Warplanes: The Unnoticed Air Power Revolution

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January 17, 2012: A century after aerial reconnaissance first revolutionized warfare, another radical new aerial technology is taking air recon to a new level. That level is low, a few hundred meters off the ground. It all began in the American military during the last decade. The aircraft are the nearly 6,000 small (under ten kg/11 pounds) UAVs in use by ground troops. Traditional U.S. military aviators, and the 10,000 manned aircraft they operate, are somewhat disdainful of these tiny, unmanned, aircraft. But for the troops on the ground, they are a lifesaver and the key to many victories. This sort of thing has happened before.

During World War I (1914-18), when aerial reconnaissance first became a major factor in military operations, it was quickly noted that regular flights over the enemy, despite the risk of getting shot down, provided invaluable information. It wasn't just what the human observer noted, but photographs of what was down there. Reasonably cheap and reliable aircraft only began to appear a few years before World War I began. This was not surprising, as the first flight of a heavier-than-air aircraft only took place in 1903. The war spurred even more aircraft innovation. But then, and now, the principal job of aircraft was to be the eyes of the ground forces. The fighters were to protect friendly recon aircraft and attack the enemies. Bombers were consistently oversold, and the air force partisans could never accept the fact that bombing was an adjunct to reconnaissance, not the primary mission of the air forces.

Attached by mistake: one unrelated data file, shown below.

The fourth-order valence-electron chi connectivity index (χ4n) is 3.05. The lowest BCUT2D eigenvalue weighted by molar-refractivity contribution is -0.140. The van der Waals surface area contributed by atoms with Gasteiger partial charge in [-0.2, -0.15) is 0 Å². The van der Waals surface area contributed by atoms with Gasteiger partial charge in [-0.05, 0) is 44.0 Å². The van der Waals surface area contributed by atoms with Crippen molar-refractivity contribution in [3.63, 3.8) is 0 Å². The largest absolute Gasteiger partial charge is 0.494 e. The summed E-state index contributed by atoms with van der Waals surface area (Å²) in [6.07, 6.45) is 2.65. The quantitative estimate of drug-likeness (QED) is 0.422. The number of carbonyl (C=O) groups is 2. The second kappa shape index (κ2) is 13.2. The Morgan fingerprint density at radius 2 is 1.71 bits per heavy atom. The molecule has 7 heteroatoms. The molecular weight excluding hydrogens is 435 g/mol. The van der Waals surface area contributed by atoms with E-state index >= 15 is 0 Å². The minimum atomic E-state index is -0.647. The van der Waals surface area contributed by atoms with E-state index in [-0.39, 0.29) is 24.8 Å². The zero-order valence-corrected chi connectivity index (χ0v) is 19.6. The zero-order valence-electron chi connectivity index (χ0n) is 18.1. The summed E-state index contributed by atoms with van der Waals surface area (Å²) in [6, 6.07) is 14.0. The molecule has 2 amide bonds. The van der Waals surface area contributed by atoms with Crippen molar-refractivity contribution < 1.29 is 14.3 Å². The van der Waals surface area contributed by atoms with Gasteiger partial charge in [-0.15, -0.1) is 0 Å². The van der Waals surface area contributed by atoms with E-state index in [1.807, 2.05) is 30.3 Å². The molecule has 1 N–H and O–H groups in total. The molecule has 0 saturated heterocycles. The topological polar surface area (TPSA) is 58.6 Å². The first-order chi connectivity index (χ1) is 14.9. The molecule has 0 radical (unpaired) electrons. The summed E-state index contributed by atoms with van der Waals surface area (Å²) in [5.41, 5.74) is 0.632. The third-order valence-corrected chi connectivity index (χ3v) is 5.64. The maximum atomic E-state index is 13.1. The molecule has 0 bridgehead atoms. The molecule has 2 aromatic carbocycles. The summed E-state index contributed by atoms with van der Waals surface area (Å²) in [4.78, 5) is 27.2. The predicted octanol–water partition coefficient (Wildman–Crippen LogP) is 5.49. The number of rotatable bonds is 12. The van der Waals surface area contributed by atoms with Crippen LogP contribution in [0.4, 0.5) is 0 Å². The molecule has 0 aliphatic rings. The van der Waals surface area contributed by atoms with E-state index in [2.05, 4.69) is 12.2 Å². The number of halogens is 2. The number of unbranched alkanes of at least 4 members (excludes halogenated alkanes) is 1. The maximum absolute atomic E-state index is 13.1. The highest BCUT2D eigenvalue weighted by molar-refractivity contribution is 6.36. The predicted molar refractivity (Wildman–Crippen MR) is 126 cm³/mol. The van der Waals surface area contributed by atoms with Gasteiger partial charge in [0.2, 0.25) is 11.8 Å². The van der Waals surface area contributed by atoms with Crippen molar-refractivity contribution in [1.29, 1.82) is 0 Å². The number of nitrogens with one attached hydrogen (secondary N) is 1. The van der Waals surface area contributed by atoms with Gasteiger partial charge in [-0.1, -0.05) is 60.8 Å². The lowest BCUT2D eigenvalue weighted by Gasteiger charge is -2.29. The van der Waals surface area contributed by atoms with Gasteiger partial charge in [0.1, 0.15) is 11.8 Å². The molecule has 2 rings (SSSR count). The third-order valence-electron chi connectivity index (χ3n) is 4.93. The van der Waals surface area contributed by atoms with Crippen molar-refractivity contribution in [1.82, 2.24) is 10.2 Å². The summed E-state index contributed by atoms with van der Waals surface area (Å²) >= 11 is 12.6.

Just as the first recon aircraft a century ago changed the way armies fought, the micro-UAVs have changed the way small units of soldiers fight. A century ago the aerial observers reported to generals and their staffs. UAV video goes to platoon or company commanders, or the leader of a small Special Forces team.

The lightweight, hand launched Raven UAV can only stay airborne about an hour per sortie, but troops have found that this is enough time to do all sorts of useful work, even when there's no fighting going on. This is most of the time.